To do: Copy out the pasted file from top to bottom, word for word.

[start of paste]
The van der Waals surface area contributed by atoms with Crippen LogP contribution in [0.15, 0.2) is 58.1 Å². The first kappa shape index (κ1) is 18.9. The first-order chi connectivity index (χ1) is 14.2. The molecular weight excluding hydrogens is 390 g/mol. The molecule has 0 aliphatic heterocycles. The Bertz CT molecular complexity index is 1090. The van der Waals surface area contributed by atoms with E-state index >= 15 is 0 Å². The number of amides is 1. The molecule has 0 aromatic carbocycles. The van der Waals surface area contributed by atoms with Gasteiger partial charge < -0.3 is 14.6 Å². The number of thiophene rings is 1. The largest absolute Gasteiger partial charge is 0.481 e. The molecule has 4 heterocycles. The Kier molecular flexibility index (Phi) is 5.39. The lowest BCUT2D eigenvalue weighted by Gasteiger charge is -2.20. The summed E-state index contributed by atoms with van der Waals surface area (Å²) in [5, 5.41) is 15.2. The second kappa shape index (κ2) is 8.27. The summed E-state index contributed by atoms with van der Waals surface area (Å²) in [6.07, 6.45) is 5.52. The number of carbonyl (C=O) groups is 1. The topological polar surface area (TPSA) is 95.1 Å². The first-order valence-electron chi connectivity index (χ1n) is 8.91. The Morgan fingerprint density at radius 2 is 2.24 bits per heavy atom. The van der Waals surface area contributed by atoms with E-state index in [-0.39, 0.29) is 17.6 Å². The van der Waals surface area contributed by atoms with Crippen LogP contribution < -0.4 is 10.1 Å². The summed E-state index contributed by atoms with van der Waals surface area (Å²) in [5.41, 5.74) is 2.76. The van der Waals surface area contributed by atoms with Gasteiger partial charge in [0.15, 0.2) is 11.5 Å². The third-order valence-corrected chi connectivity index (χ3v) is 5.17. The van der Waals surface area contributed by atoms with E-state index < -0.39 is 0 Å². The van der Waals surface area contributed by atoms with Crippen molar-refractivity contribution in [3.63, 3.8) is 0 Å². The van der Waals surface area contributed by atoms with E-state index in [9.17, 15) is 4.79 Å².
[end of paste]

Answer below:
The van der Waals surface area contributed by atoms with Crippen LogP contribution in [0.15, 0.2) is 58.1 Å². The first kappa shape index (κ1) is 18.9. The first-order chi connectivity index (χ1) is 14.2. The molecular weight excluding hydrogens is 390 g/mol. The molecule has 0 aliphatic heterocycles. The Bertz CT molecular complexity index is 1090. The van der Waals surface area contributed by atoms with E-state index >= 15 is 0 Å². The number of amides is 1. The molecule has 0 aromatic carbocycles. The van der Waals surface area contributed by atoms with Gasteiger partial charge < -0.3 is 14.6 Å². The number of thiophene rings is 1. The largest absolute Gasteiger partial charge is 0.481 e. The molecule has 4 heterocycles. The Kier molecular flexibility index (Phi) is 5.39. The lowest BCUT2D eigenvalue weighted by Gasteiger charge is -2.20. The summed E-state index contributed by atoms with van der Waals surface area (Å²) in [5, 5.41) is 15.2. The second kappa shape index (κ2) is 8.27. The summed E-state index contributed by atoms with van der Waals surface area (Å²) in [6.07, 6.45) is 5.52. The number of carbonyl (C=O) groups is 1. The topological polar surface area (TPSA) is 95.1 Å². The first-order valence-electron chi connectivity index (χ1n) is 8.91. The Morgan fingerprint density at radius 2 is 2.24 bits per heavy atom. The van der Waals surface area contributed by atoms with E-state index in [-0.39, 0.29) is 17.6 Å². The van der Waals surface area contributed by atoms with Crippen LogP contribution < -0.4 is 10.1 Å². The summed E-state index contributed by atoms with van der Waals surface area (Å²) in [5.41, 5.74) is 2.76. The van der Waals surface area contributed by atoms with Gasteiger partial charge in [0.15, 0.2) is 11.5 Å². The third-order valence-corrected chi connectivity index (χ3v) is 5.17. The van der Waals surface area contributed by atoms with E-state index < -0.39 is 0 Å². The van der Waals surface area contributed by atoms with Crippen molar-refractivity contribution in [3.63, 3.8) is 0 Å². The van der Waals surface area contributed by atoms with E-state index in [9.17, 15) is 4.79 Å².